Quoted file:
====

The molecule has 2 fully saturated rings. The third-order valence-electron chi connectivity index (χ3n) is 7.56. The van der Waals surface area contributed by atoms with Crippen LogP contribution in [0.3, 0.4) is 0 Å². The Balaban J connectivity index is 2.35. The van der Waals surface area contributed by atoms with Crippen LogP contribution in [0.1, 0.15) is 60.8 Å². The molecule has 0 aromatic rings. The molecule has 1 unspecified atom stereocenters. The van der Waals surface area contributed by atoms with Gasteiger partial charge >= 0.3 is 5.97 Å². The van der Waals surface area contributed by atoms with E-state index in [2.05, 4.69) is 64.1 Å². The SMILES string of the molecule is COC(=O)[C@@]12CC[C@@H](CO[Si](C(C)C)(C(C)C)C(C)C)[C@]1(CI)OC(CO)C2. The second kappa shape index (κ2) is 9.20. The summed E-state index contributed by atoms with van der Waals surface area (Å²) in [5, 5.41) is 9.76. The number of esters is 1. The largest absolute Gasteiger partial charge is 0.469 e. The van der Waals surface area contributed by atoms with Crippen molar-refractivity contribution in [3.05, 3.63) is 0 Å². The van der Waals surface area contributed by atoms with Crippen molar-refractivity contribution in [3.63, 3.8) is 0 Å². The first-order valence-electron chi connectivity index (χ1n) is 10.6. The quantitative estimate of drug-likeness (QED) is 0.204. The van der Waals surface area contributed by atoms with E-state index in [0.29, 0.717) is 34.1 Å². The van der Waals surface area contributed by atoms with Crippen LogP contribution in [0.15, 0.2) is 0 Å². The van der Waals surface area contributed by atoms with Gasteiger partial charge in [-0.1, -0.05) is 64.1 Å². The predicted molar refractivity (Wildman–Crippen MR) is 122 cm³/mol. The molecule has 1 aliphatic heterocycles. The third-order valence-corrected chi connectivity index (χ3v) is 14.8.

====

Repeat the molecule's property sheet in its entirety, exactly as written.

The molecule has 2 fully saturated rings. The third-order valence-electron chi connectivity index (χ3n) is 7.56. The van der Waals surface area contributed by atoms with Crippen LogP contribution in [0.3, 0.4) is 0 Å². The Balaban J connectivity index is 2.35. The van der Waals surface area contributed by atoms with Crippen LogP contribution in [0.1, 0.15) is 60.8 Å². The molecule has 0 aromatic rings. The molecule has 1 unspecified atom stereocenters. The van der Waals surface area contributed by atoms with Gasteiger partial charge >= 0.3 is 5.97 Å². The van der Waals surface area contributed by atoms with E-state index in [2.05, 4.69) is 64.1 Å². The SMILES string of the molecule is COC(=O)[C@@]12CC[C@@H](CO[Si](C(C)C)(C(C)C)C(C)C)[C@]1(CI)OC(CO)C2. The second kappa shape index (κ2) is 9.20. The summed E-state index contributed by atoms with van der Waals surface area (Å²) in [5, 5.41) is 9.76. The number of esters is 1. The largest absolute Gasteiger partial charge is 0.469 e. The van der Waals surface area contributed by atoms with Crippen molar-refractivity contribution in [3.05, 3.63) is 0 Å². The van der Waals surface area contributed by atoms with Crippen molar-refractivity contribution in [3.63, 3.8) is 0 Å². The first-order valence-electron chi connectivity index (χ1n) is 10.6. The quantitative estimate of drug-likeness (QED) is 0.204. The van der Waals surface area contributed by atoms with E-state index in [0.29, 0.717) is 34.1 Å². The van der Waals surface area contributed by atoms with Crippen LogP contribution in [0.15, 0.2) is 0 Å². The van der Waals surface area contributed by atoms with Gasteiger partial charge in [-0.1, -0.05) is 64.1 Å². The predicted molar refractivity (Wildman–Crippen MR) is 122 cm³/mol. The molecule has 1 aliphatic heterocycles. The third-order valence-corrected chi connectivity index (χ3v) is 14.8.